iway from home is because that's the
only time they have any.
Now comes an intelligent person
asserting that "all star" foot ball
teams are nonsense, just the same as
til star" base ball teams. Yet that
dazzling galaxy has been one of th
cherished illusions of past seasons.
a.. ! they hate and fear
T; ue enimuh. ikit t:ic;c ;
many 1 ace - in A me: Ira tr
ie" jfesslng jusv a.s many ic
just as intimately in cou
th.cv r.eithe" hate la-r 1-e;
r ,ii ((thcr. Wh v ?
no occasion to. No one
in". nose its policy ujti t iv.
The State Journal is still bcliy-ach
mg over the appointment 01 uene
tion to a plan to make brotherhood Mayfield. Give the old grouch a little
real and peace permanent beciur
founded on justice and protected in
law a plan to make democracy the
dominant influence of the worM.-World-IIerald.
Godfrey's Cordial. That is good feu-
kids. If that fails, to have the de
sired effect, give it a dose or two of
Mrs. Winslow's Soothing Syrup.
There are many more important
The eyes of the farmers, the bone matters of interest to the taxpayers
and sinew of Nebraska, have a weath- ef Nebraska, to which the members
er eye on the doings of the legislature of the legislature could put in their
at Lincoln. Everything must be done lime than that of increasing the sal
right or the yoemenry are going to ai ies of public (Ilcials. If salaries are
kick, and they are"cocks of the walk" not sufficient, there are no strings tied
lliNf. ihivs We a.k-iso the members to any of them they can step down
of the senate and house to beware Und out and give their places lo those
who are willing to serve at thej pres
how they proceed in this legislative
Doing business without advertising
is just like kissing a girl in the dark.
You may know what you arc doing,
but nobody else does. But the man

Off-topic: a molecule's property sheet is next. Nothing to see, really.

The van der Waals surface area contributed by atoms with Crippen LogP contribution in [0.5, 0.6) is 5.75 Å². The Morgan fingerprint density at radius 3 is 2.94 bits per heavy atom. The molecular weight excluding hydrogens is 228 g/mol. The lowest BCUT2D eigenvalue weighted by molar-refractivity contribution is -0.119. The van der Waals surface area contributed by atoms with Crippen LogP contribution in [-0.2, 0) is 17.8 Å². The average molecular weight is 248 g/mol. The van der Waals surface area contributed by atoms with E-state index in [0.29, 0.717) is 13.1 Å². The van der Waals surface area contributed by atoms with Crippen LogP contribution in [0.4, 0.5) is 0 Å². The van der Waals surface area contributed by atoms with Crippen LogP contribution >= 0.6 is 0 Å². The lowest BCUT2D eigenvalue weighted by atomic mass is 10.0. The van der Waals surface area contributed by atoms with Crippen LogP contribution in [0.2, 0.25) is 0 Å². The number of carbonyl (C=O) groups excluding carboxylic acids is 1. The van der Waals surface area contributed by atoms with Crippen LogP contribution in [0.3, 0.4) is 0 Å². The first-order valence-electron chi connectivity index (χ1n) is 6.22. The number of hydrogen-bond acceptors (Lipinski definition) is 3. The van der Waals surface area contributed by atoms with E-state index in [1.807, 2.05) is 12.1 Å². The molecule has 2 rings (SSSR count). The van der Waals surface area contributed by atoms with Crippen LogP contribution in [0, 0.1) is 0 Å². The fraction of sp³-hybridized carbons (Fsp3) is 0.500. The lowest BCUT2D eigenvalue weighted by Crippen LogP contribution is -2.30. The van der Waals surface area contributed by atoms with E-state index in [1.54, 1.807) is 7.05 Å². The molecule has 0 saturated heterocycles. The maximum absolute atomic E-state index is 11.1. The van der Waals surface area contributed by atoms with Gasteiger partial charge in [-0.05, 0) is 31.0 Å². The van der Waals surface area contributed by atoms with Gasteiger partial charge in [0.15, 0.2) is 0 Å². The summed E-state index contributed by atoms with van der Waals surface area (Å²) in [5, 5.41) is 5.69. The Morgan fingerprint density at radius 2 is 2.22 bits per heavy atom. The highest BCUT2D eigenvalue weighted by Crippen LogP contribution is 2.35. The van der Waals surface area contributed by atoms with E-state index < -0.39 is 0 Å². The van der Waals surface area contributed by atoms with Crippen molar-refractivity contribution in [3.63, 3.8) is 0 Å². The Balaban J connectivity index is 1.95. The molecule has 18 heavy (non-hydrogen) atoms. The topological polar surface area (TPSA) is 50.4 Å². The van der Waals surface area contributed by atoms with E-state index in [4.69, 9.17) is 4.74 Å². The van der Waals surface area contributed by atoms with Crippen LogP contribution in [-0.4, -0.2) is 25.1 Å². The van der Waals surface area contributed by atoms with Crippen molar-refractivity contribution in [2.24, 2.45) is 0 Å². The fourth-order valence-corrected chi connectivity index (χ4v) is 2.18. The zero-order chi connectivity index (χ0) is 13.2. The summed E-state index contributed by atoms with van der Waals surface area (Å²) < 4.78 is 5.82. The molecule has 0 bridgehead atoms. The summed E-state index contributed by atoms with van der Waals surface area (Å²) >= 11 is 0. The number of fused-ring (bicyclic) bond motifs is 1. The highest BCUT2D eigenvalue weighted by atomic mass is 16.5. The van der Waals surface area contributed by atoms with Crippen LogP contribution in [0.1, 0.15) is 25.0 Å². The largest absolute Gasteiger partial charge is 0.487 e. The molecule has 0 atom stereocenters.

who advertises, and advertises right,
is as busy as a cross-eyed boy at a
Ilenry Ward Beecher is said to have
coined the expression, "the ragged
eelge of despair," way back in the
eighties, and we can't see where any
one has improved on it since, especial
ly some people in this town.
That Omaha roan who has been lady keeps her hair in a dresser
married four times, and all his wives drawer, Keep tne orawer cioscu anu
living, probably believes in the "try- the dresser right side up. If it's kept
1 1. 4 :.. a 1- if 1 ...
out" proposition. IU a I'r--r saciv ue u.e stlv. lt tI.
Ii .1 1 t- !c u'rirn in lhr l"w:i! it ean't fall
It seems that the legislature is bent out. but olF, in which, case, flamed if
on increasing salaries, principally. I we know.
If the present legislature dem't go
a little snow, they will overdo them
selves, and make a bigger rocoru of 111-
ti educing bills than any legislature
that ever assembled in the state of
Nebraska. But to introduce a bill is
easy enough, but to get it passed is
'to stand in" with the sifting com
A woman subscriber wants to know
'what will keep hair from falling
out." It is not the purpose ot tha-
paper to pose as a-bureau 01 inior-
mation but we would suggest if the
; fear foi'
' ""'.pts to
nay lieei .-pta.il an i print lir ir or a
language., here. They may worship
in their own churches unafraid. In
X -btas!;a, for t xan.ple. ir. communi
ties wln'-'t 1 itiieus of a pa' iici lar rac
ai j gatheied together, tlay may pro
vide for teaching their children their
mother-tongue in the public schools.
There is r.ot only '".-ccuiity of life'
but there is ''frcciom of life." It
cannot be said of the members o
ary race, or the devotees of any croc
that their "will is in re'tK liion." The.-'
is. because of full civil and itlitriou.
liberty, "tiaujaiility of spi'.it and 1
sense 01 justice. el irceUeun. anu 01
Tlte St. Louis Republic happily em
phasizes the point when it said:
"For two and. a half cer.'urk-s flu
rope ha - been at war. There are ii
Si. Louis great communities of Ger
mans. Bohemians, Serbian--, Belgian -(ii
eeks, Russians, Bulgarians, ilr-ve
we had any race riots? Xot one. Whv
net? Because all are- i;ew A. inei ica n -.
and to insure pea.ee on eaith i: is no',
necessary to have a dominant 'ace; it
fs necessary only to have a etominan!
'"Tlie strongest nation of ail time-;
has been built up out of the most in
congruous elements fused out of the
children of 1 aces which ha e been at
each other's throats for a tlccisau-l